Publications

Journal of Pesticide Safety Education

AAPSE has produced a number of white papers, position papers, reports, meeting minutes, policy documents, and related articles over the years. These are stored in the AAPSE Archives by year of publication.

The Journal of Pesticide Safety Education (JPSE.ORG) is the organization’s online, open-access, peer-reviewed scholarly journal. JPSE has published consistently since its inception in 1999. It is managed by an editorial staff and seeks members and non-members as reviewers on a per article basis. Publishing in JPSE benefits all members of the organization. It is the primary mechanism to share new methods, research, program descriptions, literature reviews, commentary, publication and media reviews, critiques, article responses, and literary notes. AAPSE holds the copyright on all JPSE articles. JPSE is listed under ISSN 1553-4863.

Articles appearing in JPSE are the property of the journal. Single copies of articles may be reproduced in electronic or print form for use in educational or training activities. Inclusion of articles in other publications, electronic sources, or systematic large-scale distribution may be done only with prior electronic or written permission of the Editor.

Requests, permissions, or other communications to the Editor can be sent electronically to: mweaver@vt.edu.

Journal of Pesticide Safety Education by American Association of Pesticide Safety Educators is licensed under a Creative Commons Attribution-Noncommercial-No Derivative Works 3.0 United States License.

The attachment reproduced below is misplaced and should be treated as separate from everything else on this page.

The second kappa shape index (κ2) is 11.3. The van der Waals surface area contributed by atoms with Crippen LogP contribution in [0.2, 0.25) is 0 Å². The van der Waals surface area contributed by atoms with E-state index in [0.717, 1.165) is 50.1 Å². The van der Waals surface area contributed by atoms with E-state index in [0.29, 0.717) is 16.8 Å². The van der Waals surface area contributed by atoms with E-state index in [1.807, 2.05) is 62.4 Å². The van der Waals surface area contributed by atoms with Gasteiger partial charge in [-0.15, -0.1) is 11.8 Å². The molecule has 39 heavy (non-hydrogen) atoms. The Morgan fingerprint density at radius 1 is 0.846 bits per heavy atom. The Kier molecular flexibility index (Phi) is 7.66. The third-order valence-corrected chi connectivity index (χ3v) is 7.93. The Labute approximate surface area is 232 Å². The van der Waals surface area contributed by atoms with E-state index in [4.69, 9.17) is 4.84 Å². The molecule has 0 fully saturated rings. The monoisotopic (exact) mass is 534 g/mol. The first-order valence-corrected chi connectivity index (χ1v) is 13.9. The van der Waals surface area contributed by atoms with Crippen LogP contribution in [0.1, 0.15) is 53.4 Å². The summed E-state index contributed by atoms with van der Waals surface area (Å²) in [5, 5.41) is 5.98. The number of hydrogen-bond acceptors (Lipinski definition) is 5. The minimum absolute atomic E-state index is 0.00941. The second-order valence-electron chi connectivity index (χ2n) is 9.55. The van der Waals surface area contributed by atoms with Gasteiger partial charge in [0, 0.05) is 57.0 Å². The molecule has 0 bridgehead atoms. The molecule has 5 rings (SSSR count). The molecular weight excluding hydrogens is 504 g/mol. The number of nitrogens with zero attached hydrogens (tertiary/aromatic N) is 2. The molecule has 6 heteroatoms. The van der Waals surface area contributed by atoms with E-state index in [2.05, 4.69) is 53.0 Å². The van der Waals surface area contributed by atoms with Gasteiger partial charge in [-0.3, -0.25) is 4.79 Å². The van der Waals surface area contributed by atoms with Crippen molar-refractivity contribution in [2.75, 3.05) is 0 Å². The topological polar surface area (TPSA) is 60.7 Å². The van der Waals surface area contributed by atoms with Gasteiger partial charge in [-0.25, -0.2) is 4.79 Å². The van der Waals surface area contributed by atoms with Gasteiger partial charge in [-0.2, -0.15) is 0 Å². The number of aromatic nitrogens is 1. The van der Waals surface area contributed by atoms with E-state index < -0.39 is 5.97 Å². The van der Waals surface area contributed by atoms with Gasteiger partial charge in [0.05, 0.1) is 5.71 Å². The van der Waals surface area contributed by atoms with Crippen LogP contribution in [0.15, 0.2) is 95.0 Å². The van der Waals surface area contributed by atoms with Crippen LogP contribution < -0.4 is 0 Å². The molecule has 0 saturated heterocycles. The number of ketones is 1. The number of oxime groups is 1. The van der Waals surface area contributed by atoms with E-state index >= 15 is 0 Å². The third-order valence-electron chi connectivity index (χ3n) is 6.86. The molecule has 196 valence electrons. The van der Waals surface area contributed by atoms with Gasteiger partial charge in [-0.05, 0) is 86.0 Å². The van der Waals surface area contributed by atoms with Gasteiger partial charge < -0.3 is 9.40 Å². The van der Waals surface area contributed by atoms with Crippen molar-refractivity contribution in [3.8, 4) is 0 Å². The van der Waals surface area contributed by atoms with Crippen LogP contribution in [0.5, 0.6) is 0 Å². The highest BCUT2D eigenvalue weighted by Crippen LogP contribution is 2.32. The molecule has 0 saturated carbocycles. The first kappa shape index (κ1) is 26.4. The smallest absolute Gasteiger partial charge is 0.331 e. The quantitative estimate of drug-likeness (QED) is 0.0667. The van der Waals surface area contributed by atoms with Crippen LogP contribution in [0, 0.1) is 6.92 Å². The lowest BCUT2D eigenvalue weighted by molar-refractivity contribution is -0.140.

JPSE Volume 24 – 2022

Volume 24 is our latest publication with a focus on virtual training methods used during COVID

Abstract
The COVID-19 virus forced many pesticide safety education programs to conduct training exclusively online in 2020. Although the transition was sudden, and for some temporary, many programs will continue to utilize online technologies for pesticide training. While online programs are convenient, more effort and consideration are required beyond opening a webinar and presenting material. Ensuring the presenter can be clearly seen and heard, without distractions, is accomplished by properly setting locations for camera, lighting, and microphones. Slide design and transitions likely need to be altered to maintain audience attention. Unique online considerations like bandwidth must be addressed to maximize engagement. Finally, maintaining an online audience’s attention through interactions must be different from in-person training. This article provides essential tips and guidance on better hosting for online training of pesticide safety education.

IPM, Pesticides, and Risk – Part I: The Untold Story

Abstract
Integrated pest management and pesticide safety education programs seek to help people minimize risks to people and the environment when managing pests. Yet these programs overlook many relevant risks in their programming. The author discusses the adverse consequences of this and provides an example of how to correct the situation.

IPM, Pesticides, and Risk – Part II: Conquering the Contradiction Conundrum

Abstract
Integrated pest management and pesticide safety education programs seek to help people minimize risks to people and the environment when managing pests. Yet these programs use oft-repeated phrases can confuse and steer them away from the least-risk option. The author discusses the consequences of these phrases and urges a change in messaging.

VOLUME 23 -2021

Research Study – Pages 1 to 8

Using Microsoft Teams and Zoom to Deliver Pesticide License Training and Certification

Abstract Pages 1 to 8